Wednesday, January 4, 2012

April Storm - step by step

Two years ago I tied a few big flies for "Flies for Fins." They were on big cotter pins, tied with mobile hackles and feathers, and had tented feather tip spey wings front and back. I liked them at the time, but wanted to revisit them and do a little tinkering around.

I had the West Coast and Squid on the mind so I tried to use some of the things from the previous version and incorporate a few more materials to make the fly more dynamic and definitely more colorful. There is still a lot of movement and space within the fly even though it looks on the bulky side.

The rear part of the fly is like one of the stations for and Intruder, except I didn't spin any of the fibers in a dubbing loop.  That can be done if the tyer prefers that look, but I wanted to keep the profile a little more streamlined.

All of the steps are not complicated, and most tyers shouldn't have a problem, but there is a bunch of steps.  Please follow along and if you have any questions please send me a m

Materials
Shank: 2" Cotter pin
Hook Loop: Beading wire 20#
Beak/Mouth Area: Holographic Ice Dubbing
Feelers: Bucktail
Sides: Fine Peacock Herl fibers
Crown: Lady Amherst tail fibers
Tentacles: Saddle Hackles - alternate colors
Rear Body: Ice dubbing
Rear Body Hackle: Schlappen
Sides: Fine Peacock Herl fibers
Tentacles: Saddle Hackles - alternate colors
Mid Body Wing: Marabou
Crown: Lady Amherst tail fibers
Front Body: Ice dubbing
Front Body Hackle: Saddle Hackle
Wing: Pheasant Rump hackles - Two staggered and stacked
Weight: Medium or Large barbell

Step 1
Before inserting the cotter pin into the vise or tube fly vise, hold it in your hand and attach the thread.  Cover the shank with thead so the two sides of the cotter pin stay together.  Select a 6" piece of 20# beading wire and attach it to the top of the cotter pin shank.  Insert the butt ends through the eye of the hook then double them back and wrap thread over them.  Apply your favorite glue to the shank at this point.

Note: The vice is making the beading wire stick up.  It will extend straight out the back when the fly is done.


Step 2
Make a dubbing loop about 3" long and apply some tacky wax to the thread forming the loop.



Step 3
Insert some holographic ice dubbing into the loop making sure that the fibers are sticking out at right angles to the thread.



Step 4
Spin the dubbing loop and make sure to pick out the fibers as you go so they don't get bound together.


Step 5
Wrap the spun dubbing loop around the shank a few times.  Make sure to fold the fibers back out of the way as you wrap.  Tie off the dubbing loop and go back over the dubbing a little bit to make sure it is secure.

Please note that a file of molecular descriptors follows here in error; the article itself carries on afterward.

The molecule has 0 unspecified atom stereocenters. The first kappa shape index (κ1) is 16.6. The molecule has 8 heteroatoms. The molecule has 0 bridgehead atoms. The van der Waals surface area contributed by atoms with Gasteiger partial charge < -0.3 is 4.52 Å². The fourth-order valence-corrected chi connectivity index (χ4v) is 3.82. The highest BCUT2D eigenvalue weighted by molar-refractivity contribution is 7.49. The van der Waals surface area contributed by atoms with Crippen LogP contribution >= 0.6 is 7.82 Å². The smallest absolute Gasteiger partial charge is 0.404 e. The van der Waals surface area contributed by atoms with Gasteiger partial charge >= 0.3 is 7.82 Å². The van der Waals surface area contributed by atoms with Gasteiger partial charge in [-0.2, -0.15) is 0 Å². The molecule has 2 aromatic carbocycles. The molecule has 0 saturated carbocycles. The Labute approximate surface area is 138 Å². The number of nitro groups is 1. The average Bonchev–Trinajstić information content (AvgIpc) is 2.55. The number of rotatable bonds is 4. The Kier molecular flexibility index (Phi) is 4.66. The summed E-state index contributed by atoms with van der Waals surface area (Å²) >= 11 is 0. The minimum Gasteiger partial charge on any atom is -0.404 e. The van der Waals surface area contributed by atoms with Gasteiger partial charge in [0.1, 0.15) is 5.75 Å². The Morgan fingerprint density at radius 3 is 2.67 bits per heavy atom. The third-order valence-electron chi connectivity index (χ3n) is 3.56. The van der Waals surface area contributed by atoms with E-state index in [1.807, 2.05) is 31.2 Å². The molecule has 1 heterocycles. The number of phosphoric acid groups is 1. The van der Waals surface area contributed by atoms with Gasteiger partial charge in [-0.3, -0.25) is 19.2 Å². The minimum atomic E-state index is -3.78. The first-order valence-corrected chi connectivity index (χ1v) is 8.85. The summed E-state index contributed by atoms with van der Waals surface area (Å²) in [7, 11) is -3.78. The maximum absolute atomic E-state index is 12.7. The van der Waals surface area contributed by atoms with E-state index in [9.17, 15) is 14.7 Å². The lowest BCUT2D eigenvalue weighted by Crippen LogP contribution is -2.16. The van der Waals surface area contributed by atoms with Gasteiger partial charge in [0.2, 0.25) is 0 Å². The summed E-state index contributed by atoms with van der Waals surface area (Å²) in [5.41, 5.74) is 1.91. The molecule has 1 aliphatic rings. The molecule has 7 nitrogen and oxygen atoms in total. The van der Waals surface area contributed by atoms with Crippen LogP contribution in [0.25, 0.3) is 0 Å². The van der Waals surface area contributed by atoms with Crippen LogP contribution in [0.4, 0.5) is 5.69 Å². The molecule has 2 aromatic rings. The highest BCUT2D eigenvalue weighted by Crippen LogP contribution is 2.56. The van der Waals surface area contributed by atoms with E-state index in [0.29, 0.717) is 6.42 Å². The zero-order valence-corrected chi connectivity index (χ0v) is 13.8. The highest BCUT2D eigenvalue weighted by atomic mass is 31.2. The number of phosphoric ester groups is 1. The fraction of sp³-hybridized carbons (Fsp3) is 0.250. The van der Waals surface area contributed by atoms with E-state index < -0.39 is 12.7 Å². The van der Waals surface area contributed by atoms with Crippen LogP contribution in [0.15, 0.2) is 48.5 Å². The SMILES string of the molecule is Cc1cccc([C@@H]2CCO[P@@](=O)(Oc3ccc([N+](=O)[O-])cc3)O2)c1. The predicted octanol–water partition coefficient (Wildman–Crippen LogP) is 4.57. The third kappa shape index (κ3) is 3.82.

Step 6
Select a small clump of white Bucktail fibers.  Seperate the longer fibers from the shorter fibers and save the longer fibers.  Attach one clump of fibers to the top of the shank and another clump to the bottom of the shank.  After making a few light wraps of thread, use your thumbnail to spread the fibers evenly around the shank.


Step 7
Cut off about 10 fibers from a bleached and dyed peacock stick....pre-dyed herls will work just fine as well.  Attach one clump to the near side and one clump to the far side.


Step 8
Snip off about 6-10 fibers from a Lady Amherst tail feather and attach them to the top of the shank.


Step 9
Pick out two different colored saddle hackles.  Tie one feather to the near side angled down below the hook.  Take a different color saddle hackle and tie it to the far side of the shank angling down as well.


Step 10
Trim off all of the excess material and make sure everything is bound tightly to the hook.


Step 11
Tie in a schlappen feather by butt of the stem, then spin some ice dubbing onto your thread.  Wrap the dubbing forward to about the midpoint of the hook and stop.

Step 11
Palmer the Schlappen hackle forward and tie off where the dubbing ends.

Step 12
Trim off the schlappen fibers on top of the hook shank.

Step 13
Cut off about 10 fibers from a bleached and dyed peacock stick....pre-dyed herls will work just fine as well.  Attach one clump to the near side and one clump to the far side.  The tips should not extend to the rear of the fly.  Keep them about two inches short of the longest fibers.


Step 14
Top View

Step 15
Using the same two differently colored saddle hackles, the the opposite color on the near side.....different than the one you tied in previously.  Again, tie one feather to the near side angled down below the hook.  Take a different color saddle hackle and tie it to the far side of the shank angling down as well.  Keep the length about an inch shorter than the previous saddle hackles.

Step 16
Top View

Step 17
Take a marabou blood plume and strip off the lower fluff so the top 1/2 to 3/4 remain on the stem.  Tie the plume flat on top of the shank with the tips extending about an 1" past the butt end of the cotter pin.  Take a few Lady Amherst fibers and tie them directly on top of the marabou plume.  Let the tips extend slightly past the tips of marabou.


Step 18
Top view

Step 19
Spin some ice dubbing onto the thread and wrap forward to form the front half of the body.

Step 20
Palmer the hackle forward and tie off.  Trim off all of the hackle on top of the shank.

Step 21
Take two Pheasant Rump Feathers and stagger them on top of each other.  Tie them to the top of the shank so they sit flat over the body and extend just shy of the marabou wing.

Step 22
Finish the fly by adding 1 medium or 1 large barbell with figure 8 wraps and gathering wraps to mount them securely.  Coat the head with head cement or epoxy. 



1 comment:

  1. Great step-by-step. Looking forward to seeing more patterns.

    ReplyDelete